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Vertical Teaming is Essential

Jordan Catapano

Teachers often have a student for just one year, and the way that year operates is based on a series of assumptions.

Teachers assume that any given student enters their class with a certain set of skills learned the previous year. Teachers also assume that the skills they teach their students will set up those students for what they will need to enter the next year.

But how accurate are these assumptions?

If teachers do not truly know what skills their students received the previous year or will need the subsequent year, then they have very little information about what they ought to be focusing on this current year. Their class exists in an educational vacuum.

The way to solve this dilemma is through vertical teaming: the Open and consistent communication with teachers of surrounding grades to ensure that students are receiving a step-by-step, year-by-year, scaffolded curriculum. This means that a third grade teacher is talking to the second and fourth grade teachers, and a sophomore teacher is talking to the freshmen and junior teachers of the same subject. Vertical teaming can also extend much further, from elementary to middle through high school curriculums.

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Here are the best ways to take advantage of vertical team work:

  1. Use the same language. Make sure that the techniques, skills, content and resources are all referred to by the same terms, year after year.
  2. Identify who teaches what. If a teacher knows that students should be learning specific information the year prior, then they can treat it as review and build appropriate curriculum based on it instead of feeling like they need to start from scratch.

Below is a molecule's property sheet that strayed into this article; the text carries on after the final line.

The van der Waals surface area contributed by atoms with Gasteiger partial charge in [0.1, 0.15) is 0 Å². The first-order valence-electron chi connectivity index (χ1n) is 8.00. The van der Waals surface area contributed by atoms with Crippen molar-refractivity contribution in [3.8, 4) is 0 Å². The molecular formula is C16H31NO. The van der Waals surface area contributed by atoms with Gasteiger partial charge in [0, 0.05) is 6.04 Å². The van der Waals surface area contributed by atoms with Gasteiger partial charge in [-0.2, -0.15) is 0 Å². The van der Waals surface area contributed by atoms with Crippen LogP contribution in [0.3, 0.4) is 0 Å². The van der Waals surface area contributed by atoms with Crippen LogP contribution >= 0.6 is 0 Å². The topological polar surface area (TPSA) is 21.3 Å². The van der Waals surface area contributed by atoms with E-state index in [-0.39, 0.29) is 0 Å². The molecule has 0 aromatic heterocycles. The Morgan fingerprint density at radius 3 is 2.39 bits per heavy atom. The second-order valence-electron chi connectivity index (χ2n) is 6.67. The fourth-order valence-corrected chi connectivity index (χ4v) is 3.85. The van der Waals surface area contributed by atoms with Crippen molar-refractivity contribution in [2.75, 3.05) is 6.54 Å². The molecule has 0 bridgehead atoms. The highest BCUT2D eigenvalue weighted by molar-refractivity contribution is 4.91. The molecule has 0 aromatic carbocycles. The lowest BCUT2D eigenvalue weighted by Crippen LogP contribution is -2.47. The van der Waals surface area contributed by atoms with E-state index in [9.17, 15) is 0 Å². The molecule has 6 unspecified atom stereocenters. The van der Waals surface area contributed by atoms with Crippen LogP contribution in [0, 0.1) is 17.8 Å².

3. Start at the top. Begin with the school’s highest year (so eighth grade for a middle school, for example). Consider what you’d like students to have mastered at that point, and work your way down through the years to determine what steps are needed to get students to that final point.
  4. Design teaching off of what you know students know. The more a teacher connects new material to what students have already learned, the better the students will understand it.
  5. Share everything. Work with your colleagues to share ideas, information, resources, techniques, terminology, and problems. The more you communicate with one another, the better you’re equipping one another to serve as the strongest possible link in the chain.

What ends up happening is that the skills a teacher targets become much more concrete. Instead of feeling like they have to “do it all,” they can trust that their colleagues will get students to a certain point of achievement, and then trust again that once students move on their learning will continue.

And the payoff is even larger for students. As the skills they master one year serve as the foundation for acquiring more skills the next, this only further solidifies those skills and ensures that they are truly mastering material rather than learning meaningless details in isolation.

It’s called a vertical “team,” which means, just like its name implies, it’s a team. When teachers come together to maximize student success, they work towards the same goal and collaborate to ensure seamless transitions for students from year to year.